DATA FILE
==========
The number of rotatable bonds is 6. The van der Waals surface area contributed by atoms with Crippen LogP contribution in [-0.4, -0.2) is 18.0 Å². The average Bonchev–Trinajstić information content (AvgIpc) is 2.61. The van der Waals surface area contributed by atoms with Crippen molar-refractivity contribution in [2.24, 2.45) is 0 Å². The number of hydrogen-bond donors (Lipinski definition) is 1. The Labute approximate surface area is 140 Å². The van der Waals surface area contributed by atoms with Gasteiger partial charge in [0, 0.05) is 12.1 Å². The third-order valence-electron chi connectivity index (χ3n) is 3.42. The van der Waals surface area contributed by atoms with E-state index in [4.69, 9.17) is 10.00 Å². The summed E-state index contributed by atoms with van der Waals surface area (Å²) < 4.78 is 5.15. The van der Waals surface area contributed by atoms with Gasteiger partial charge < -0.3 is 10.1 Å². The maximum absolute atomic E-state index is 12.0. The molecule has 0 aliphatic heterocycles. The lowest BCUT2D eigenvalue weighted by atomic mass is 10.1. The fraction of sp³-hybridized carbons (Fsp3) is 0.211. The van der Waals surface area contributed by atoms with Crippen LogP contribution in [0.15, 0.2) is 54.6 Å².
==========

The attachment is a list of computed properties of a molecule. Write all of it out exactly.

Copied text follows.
The number of rotatable bonds is 6. The van der Waals surface area contributed by atoms with Crippen LogP contribution in [-0.4, -0.2) is 18.0 Å². The average Bonchev–Trinajstić information content (AvgIpc) is 2.61. The van der Waals surface area contributed by atoms with Crippen molar-refractivity contribution in [2.24, 2.45) is 0 Å². The number of hydrogen-bond donors (Lipinski definition) is 1. The Labute approximate surface area is 140 Å². The van der Waals surface area contributed by atoms with Gasteiger partial charge in [0, 0.05) is 12.1 Å². The third-order valence-electron chi connectivity index (χ3n) is 3.42. The van der Waals surface area contributed by atoms with E-state index in [4.69, 9.17) is 10.00 Å². The summed E-state index contributed by atoms with van der Waals surface area (Å²) < 4.78 is 5.15. The van der Waals surface area contributed by atoms with Gasteiger partial charge < -0.3 is 10.1 Å². The maximum absolute atomic E-state index is 12.0. The molecule has 0 aliphatic heterocycles. The lowest BCUT2D eigenvalue weighted by atomic mass is 10.1. The fraction of sp³-hybridized carbons (Fsp3) is 0.211. The van der Waals surface area contributed by atoms with Crippen LogP contribution in [0.15, 0.2) is 54.6 Å².